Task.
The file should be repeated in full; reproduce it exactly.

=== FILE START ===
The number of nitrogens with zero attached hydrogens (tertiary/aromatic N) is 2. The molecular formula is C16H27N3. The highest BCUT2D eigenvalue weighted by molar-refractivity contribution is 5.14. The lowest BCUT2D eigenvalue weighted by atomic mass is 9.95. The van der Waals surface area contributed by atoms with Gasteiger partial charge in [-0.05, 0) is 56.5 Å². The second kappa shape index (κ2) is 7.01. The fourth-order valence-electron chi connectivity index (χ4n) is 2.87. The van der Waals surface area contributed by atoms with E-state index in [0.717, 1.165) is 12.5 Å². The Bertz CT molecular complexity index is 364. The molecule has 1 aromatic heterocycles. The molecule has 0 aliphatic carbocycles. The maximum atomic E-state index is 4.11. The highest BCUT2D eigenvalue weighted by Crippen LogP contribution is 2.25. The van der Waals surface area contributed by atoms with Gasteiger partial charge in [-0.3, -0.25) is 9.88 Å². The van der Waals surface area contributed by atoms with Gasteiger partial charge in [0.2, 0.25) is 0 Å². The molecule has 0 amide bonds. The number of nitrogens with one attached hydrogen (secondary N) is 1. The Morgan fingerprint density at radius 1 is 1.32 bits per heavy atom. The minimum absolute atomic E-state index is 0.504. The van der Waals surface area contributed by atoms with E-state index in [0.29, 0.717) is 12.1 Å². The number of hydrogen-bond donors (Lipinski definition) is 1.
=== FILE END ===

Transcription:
The number of nitrogens with zero attached hydrogens (tertiary/aromatic N) is 2. The molecular formula is C16H27N3. The highest BCUT2D eigenvalue weighted by molar-refractivity contribution is 5.14. The lowest BCUT2D eigenvalue weighted by atomic mass is 9.95. The van der Waals surface area contributed by atoms with Gasteiger partial charge in [-0.05, 0) is 56.5 Å². The second kappa shape index (κ2) is 7.01. The fourth-order valence-electron chi connectivity index (χ4n) is 2.87. The van der Waals surface area contributed by atoms with E-state index in [0.717, 1.165) is 12.5 Å². The Bertz CT molecular complexity index is 364. The molecule has 1 aromatic heterocycles. The molecule has 0 aliphatic carbocycles. The maximum atomic E-state index is 4.11. The highest BCUT2D eigenvalue weighted by Crippen LogP contribution is 2.25. The van der Waals surface area contributed by atoms with Gasteiger partial charge in [-0.3, -0.25) is 9.88 Å². The van der Waals surface area contributed by atoms with Gasteiger partial charge in [0.2, 0.25) is 0 Å². The molecule has 0 amide bonds. The number of nitrogens with one attached hydrogen (secondary N) is 1. The Morgan fingerprint density at radius 1 is 1.32 bits per heavy atom. The minimum absolute atomic E-state index is 0.504. The van der Waals surface area contributed by atoms with E-state index in [0.29, 0.717) is 12.1 Å². The number of hydrogen-bond donors (Lipinski definition) is 1.